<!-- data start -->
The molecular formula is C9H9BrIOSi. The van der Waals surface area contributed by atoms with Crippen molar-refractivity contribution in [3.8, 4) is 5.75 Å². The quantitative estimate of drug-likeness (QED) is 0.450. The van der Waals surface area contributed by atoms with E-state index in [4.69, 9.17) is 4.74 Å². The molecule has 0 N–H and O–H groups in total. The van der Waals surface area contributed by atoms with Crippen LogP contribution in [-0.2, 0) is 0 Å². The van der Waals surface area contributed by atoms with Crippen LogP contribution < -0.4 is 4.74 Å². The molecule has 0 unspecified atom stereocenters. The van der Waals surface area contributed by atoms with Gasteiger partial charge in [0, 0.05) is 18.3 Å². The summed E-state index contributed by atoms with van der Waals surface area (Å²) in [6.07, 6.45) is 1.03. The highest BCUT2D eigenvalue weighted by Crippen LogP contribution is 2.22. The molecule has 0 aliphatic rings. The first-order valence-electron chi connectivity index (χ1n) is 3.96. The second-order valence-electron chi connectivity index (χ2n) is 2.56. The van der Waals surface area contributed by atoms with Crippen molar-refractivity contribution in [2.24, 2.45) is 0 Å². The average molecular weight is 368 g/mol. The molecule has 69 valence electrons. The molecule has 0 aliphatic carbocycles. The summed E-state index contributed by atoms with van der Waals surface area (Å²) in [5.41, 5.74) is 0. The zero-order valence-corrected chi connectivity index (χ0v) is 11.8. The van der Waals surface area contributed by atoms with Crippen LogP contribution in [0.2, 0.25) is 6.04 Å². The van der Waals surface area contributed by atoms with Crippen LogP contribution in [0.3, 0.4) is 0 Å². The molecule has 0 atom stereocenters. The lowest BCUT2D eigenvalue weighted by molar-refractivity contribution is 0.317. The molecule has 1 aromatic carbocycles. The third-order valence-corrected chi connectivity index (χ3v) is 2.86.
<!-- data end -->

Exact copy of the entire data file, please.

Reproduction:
The molecular formula is C9H9BrIOSi. The van der Waals surface area contributed by atoms with Crippen molar-refractivity contribution in [3.8, 4) is 5.75 Å². The quantitative estimate of drug-likeness (QED) is 0.450. The van der Waals surface area contributed by atoms with E-state index in [4.69, 9.17) is 4.74 Å². The molecule has 0 N–H and O–H groups in total. The van der Waals surface area contributed by atoms with Crippen LogP contribution in [-0.2, 0) is 0 Å². The van der Waals surface area contributed by atoms with Crippen LogP contribution < -0.4 is 4.74 Å². The molecule has 0 unspecified atom stereocenters. The van der Waals surface area contributed by atoms with Gasteiger partial charge in [0, 0.05) is 18.3 Å². The summed E-state index contributed by atoms with van der Waals surface area (Å²) in [6.07, 6.45) is 1.03. The highest BCUT2D eigenvalue weighted by Crippen LogP contribution is 2.22. The molecule has 0 aliphatic rings. The first-order valence-electron chi connectivity index (χ1n) is 3.96. The second-order valence-electron chi connectivity index (χ2n) is 2.56. The van der Waals surface area contributed by atoms with Crippen molar-refractivity contribution in [2.24, 2.45) is 0 Å². The average molecular weight is 368 g/mol. The molecule has 69 valence electrons. The molecule has 0 aliphatic carbocycles. The summed E-state index contributed by atoms with van der Waals surface area (Å²) in [5.41, 5.74) is 0. The zero-order valence-corrected chi connectivity index (χ0v) is 11.8. The van der Waals surface area contributed by atoms with Crippen LogP contribution in [0.2, 0.25) is 6.04 Å². The van der Waals surface area contributed by atoms with Crippen LogP contribution in [0.3, 0.4) is 0 Å². The molecule has 0 atom stereocenters. The lowest BCUT2D eigenvalue weighted by molar-refractivity contribution is 0.317. The molecule has 1 aromatic carbocycles. The third-order valence-corrected chi connectivity index (χ3v) is 2.86.